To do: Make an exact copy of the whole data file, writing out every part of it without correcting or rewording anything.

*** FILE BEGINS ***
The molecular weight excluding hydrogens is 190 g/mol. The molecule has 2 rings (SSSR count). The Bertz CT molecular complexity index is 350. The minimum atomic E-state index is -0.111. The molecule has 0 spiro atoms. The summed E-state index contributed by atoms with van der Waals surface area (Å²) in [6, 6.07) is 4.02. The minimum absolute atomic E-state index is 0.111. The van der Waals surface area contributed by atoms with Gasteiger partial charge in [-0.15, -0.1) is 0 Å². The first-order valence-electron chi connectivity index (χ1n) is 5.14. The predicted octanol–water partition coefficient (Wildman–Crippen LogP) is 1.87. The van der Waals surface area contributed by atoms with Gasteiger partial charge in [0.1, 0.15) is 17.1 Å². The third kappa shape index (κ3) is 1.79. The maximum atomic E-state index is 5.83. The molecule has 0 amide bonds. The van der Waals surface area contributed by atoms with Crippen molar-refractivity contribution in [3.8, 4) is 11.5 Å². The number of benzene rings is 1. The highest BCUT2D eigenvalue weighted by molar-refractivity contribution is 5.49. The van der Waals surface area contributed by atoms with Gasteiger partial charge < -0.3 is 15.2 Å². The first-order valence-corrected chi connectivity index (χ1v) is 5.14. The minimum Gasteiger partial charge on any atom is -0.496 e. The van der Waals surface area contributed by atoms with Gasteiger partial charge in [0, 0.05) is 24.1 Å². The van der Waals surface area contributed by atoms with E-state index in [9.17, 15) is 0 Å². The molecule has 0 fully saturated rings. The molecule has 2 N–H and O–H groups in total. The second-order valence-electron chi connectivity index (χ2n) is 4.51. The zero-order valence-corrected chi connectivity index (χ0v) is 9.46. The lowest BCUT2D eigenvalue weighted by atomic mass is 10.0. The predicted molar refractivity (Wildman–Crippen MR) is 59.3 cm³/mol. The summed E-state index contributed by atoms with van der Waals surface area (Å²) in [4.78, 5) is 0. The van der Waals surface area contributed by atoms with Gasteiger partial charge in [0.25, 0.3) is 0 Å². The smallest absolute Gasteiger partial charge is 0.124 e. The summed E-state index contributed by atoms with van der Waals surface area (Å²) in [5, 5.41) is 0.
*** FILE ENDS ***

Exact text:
The molecular weight excluding hydrogens is 190 g/mol. The molecule has 2 rings (SSSR count). The Bertz CT molecular complexity index is 350. The minimum atomic E-state index is -0.111. The molecule has 0 spiro atoms. The summed E-state index contributed by atoms with van der Waals surface area (Å²) in [6, 6.07) is 4.02. The minimum absolute atomic E-state index is 0.111. The van der Waals surface area contributed by atoms with Gasteiger partial charge in [-0.15, -0.1) is 0 Å². The first-order valence-electron chi connectivity index (χ1n) is 5.14. The predicted octanol–water partition coefficient (Wildman–Crippen LogP) is 1.87. The van der Waals surface area contributed by atoms with Gasteiger partial charge in [0.1, 0.15) is 17.1 Å². The third kappa shape index (κ3) is 1.79. The maximum atomic E-state index is 5.83. The molecule has 0 amide bonds. The van der Waals surface area contributed by atoms with Crippen molar-refractivity contribution in [3.8, 4) is 11.5 Å². The number of benzene rings is 1. The highest BCUT2D eigenvalue weighted by molar-refractivity contribution is 5.49. The van der Waals surface area contributed by atoms with Gasteiger partial charge < -0.3 is 15.2 Å². The first-order valence-corrected chi connectivity index (χ1v) is 5.14. The minimum Gasteiger partial charge on any atom is -0.496 e. The van der Waals surface area contributed by atoms with Gasteiger partial charge in [0, 0.05) is 24.1 Å². The van der Waals surface area contributed by atoms with E-state index in [9.17, 15) is 0 Å². The molecule has 0 fully saturated rings. The molecule has 2 N–H and O–H groups in total. The second-order valence-electron chi connectivity index (χ2n) is 4.51. The zero-order valence-corrected chi connectivity index (χ0v) is 9.46. The lowest BCUT2D eigenvalue weighted by atomic mass is 10.0. The predicted molar refractivity (Wildman–Crippen MR) is 59.3 cm³/mol. The summed E-state index contributed by atoms with van der Waals surface area (Å²) in [4.78, 5) is 0. The van der Waals surface area contributed by atoms with Gasteiger partial charge in [0.25, 0.3) is 0 Å². The smallest absolute Gasteiger partial charge is 0.124 e. The summed E-state index contributed by atoms with van der Waals surface area (Å²) in [5, 5.41) is 0.